diamond geezer

 Thursday, May 26, 2022

How To Walk Underground from Liverpool Street to Farringdon

One of the byproducts of Crossrail is a network of fantastically long passageways underground. They're at their densest underneath the City of London where two Crossrail stations somehow manage to link four consecutive Circle line stations. And this means it's now possible to walk all the way from Liverpool Street station to Farringdon station via a subterranean route, a distance of one mile, which is simultaneously unexpected, ridiculous and amazing.

We enter the labyrinth here, which is the entrance to the Underground ticket hall from the mainline station. Note how purple signage is now present to clarify cross-station routes for those planning a disjoint Crossrail journey. Head down the 11 steps, sweep through the extended gateline and turn right away from the Circle line platforms. This passageway has become a point of conflict since Tuesday as the one-way system at the top of the Central line escalators has not been adjusted to take account of passengers surging up from Down Below, so you may need to step aside occasionally. Then step through the silver gateway and down the ramp into the newly-opened ticket hall (which is where you'd have arrived if you descended via the glass wedge in Broadgate).

It's time to enter the switchback proper as telltale Crossrail architecture begins and a deep bank of escalators appears. Don't be tempted by the 'incline lift' that runs diagonally down alongside, partly because it's not as exciting as it looks like it's going to be, but mainly because this is supposed to be a walk from Liverpool Street to Farringdon so progress should not be made by mechanical means. For similar reasons you need to walk down these escalators rather than standing idly on the right and admiring the view. If it's all been too much effort so far, a two-person bench has been provided at the foot of the slope. What follows is a zig-zag passage, a full 40 seconds in length, which is going to demoralise many a Crossrail passenger who'd wrongly assumed they must surely be there by now. And then we face another set of escalators down to the deepest point on our walk, this time with no funny lift as a visual distraction.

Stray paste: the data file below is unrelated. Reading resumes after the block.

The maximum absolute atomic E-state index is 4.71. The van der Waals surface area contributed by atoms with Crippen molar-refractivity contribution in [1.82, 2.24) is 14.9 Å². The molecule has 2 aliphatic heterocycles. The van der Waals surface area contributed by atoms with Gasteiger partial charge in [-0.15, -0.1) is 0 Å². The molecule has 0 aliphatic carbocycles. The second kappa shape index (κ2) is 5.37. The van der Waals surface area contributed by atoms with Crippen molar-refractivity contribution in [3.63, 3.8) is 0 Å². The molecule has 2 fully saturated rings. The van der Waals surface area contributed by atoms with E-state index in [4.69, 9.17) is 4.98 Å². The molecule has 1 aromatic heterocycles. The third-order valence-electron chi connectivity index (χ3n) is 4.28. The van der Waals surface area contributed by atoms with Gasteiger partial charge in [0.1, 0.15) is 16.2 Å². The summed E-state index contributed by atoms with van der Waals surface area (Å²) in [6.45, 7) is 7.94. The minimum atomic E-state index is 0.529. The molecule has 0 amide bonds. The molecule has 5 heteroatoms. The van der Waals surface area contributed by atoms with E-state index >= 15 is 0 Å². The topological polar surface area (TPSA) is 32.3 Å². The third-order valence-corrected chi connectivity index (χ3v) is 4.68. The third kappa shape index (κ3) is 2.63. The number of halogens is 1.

Liverpool Street is the only Crossrail station comprising three parallel bores, that's two for the platforms and a separate walkway down the centre. We'll be following the central passage past a fairytale forest of uplighters, 21 in total in case you'd like to keep count as a measure of forward progress. Most passengers won't be going this way, they're heading to or from the platforms rather than being stupid enough to walk down into the station and back up the other side. Their loss, because this passage is one of the new railway's finest features. It won't surprise you to hear that what's waiting at the far end is another set of escalators, this time upwards and with a ribbon of adverts. And at the top of these is another long passageway, certain to inspire a 'FFS' from some passengers when they spot the foot of yet another set of escalators at the very far end.

This set are more architecturally distinguished, for which read 'advertising-free', as is best seen if you can manage to look behind you. Also if you look up to your right you'll see a long thin mezzanine added especially for those using the lifts, whose route up is differently tortuous to ours, because everything we're walking can be done in a wheelchair too. And all of this brings us to the new Moorgate ticket hall (which technically is back at ground level rather than under it, but that's only for a few paces). It's now time for the only other staircase on this mile-long safari, 28 steps in total, which twists down to the westbound Circle line platform at Moorgate station.